Headstands in Heaven?

bksB.K.S. Iyengar, perhaps the best known living name in yoga, is no longer living, except of course in millions of yoga students around the world.

Iyengar died last night in Pune, India, at 95.

A spindly kid riddled with malaria, tuberculosis, and typhoid. He was extremely unhealthy when he began practicing yoga at 16.

Life improved for him right away and he became a yoga teacher, not at the time even a profession, since yoga was generally a secret practice.

He, however, worked to make it available to everyone, and as part of that developed the idea of props—blankets, blocks, straps, and more—to make otherwise impossible, or dangerous, poses accessible to ordinary mortals. He made trips to Europe in 1952 and to the US shortly afterward, to little notice, but in a few years the world started to catch on.

A yoga practitioner for over 15 years, I went out of my way to see him in person 2005 when he was in the U.S. promoting his book,Light on Life. The title is a play on the title of his seminal book Light on Yoga, still the essential guide to correct yoga postures, illustrated with black and white pictures of his young self in a startling number of complicated positions.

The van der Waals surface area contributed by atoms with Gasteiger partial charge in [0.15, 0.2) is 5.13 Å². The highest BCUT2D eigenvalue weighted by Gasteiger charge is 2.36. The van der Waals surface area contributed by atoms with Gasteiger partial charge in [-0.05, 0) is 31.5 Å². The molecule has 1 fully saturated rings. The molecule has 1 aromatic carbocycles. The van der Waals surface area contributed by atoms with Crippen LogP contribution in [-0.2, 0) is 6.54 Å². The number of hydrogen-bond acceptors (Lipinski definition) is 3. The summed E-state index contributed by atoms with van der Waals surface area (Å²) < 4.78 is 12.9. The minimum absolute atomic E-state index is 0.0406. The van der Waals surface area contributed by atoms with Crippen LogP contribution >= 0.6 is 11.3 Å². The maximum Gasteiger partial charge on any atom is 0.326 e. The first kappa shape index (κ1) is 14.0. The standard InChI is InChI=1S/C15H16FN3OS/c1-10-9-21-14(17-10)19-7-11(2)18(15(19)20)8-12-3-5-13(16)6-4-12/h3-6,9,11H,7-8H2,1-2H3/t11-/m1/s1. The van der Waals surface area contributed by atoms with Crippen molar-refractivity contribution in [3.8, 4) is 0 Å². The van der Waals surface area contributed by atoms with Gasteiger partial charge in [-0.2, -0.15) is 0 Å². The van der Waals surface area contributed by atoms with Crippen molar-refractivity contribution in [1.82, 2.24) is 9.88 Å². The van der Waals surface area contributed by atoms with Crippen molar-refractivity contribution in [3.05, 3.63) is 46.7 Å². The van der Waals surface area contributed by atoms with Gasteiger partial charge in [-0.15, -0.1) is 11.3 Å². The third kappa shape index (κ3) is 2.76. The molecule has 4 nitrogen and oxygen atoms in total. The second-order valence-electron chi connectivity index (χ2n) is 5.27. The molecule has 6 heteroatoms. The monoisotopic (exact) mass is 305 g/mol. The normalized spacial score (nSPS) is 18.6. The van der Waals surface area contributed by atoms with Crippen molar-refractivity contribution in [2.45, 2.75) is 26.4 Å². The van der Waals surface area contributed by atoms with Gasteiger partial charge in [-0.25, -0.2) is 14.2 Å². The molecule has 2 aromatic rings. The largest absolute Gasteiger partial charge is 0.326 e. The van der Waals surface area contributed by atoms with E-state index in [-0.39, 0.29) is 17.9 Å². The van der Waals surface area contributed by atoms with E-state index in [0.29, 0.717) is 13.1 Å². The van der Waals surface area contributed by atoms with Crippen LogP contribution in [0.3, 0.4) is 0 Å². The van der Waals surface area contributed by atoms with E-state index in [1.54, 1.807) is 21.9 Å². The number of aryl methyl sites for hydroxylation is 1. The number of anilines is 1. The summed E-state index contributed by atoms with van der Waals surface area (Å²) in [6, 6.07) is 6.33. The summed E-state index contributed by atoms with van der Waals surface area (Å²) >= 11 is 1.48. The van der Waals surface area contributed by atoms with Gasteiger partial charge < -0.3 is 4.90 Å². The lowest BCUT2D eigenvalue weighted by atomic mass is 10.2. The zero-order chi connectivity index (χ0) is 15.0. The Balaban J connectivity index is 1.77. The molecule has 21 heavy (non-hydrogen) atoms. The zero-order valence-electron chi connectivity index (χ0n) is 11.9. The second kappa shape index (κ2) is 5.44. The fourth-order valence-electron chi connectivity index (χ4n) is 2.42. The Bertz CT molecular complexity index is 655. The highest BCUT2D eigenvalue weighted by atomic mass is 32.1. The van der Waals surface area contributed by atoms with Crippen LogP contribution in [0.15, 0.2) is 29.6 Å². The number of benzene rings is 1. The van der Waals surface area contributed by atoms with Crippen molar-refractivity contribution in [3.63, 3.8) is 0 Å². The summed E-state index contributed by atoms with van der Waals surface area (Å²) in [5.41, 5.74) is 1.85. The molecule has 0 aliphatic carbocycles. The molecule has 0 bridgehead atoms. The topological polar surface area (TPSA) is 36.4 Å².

He was 86 at the time and the visit was billed as his last trip to the West. Annette Benning, a devotee, interviewed him in Royce Hall at UCLA. He wore robes and bare feet, his feet were huge the size of bear paws, and astonishing videos of his early years of practice ran in the background. He said that at that point—he was 86 remember—he would ‘only’ do headstands for an hour at a time. His astonishing eyebrows threatened to do yoga poses all on their own.

The most interesting moment of the evening, though, was when Annette Benning dropped a piece of paper. She moved to pick it up, but before she could even begin he had swooped down and gracefully returned it to her.

Iyengar was no woo-woo honor-your-body teacher. He insisted on correctness in every small detail and that was promulgated through his teachers. I would get frustrated occasionally when an Iyengar teacher would have seeming fanaticism about detail. It was five blankets, not four, not six, I was to use on this pose. The blankets had to be ruler-straight and instantly returned to the cupboard after that pose. But when it was time to pay, afterwards, he said the class fee was 20 Euros—I was in France—“If you can manage it.”

This of approach is classic Iyengar. Before him, yoga was mystical and esoteric, secretive even. With him, and after him, yoga is something to be understood and studied by everyone, and its benefits are for the world.

The spiritual component is extremely important, but comes only in due time.

“How can you understand God,” he said, “if you don’t know your big toe?”

About Karen Ray

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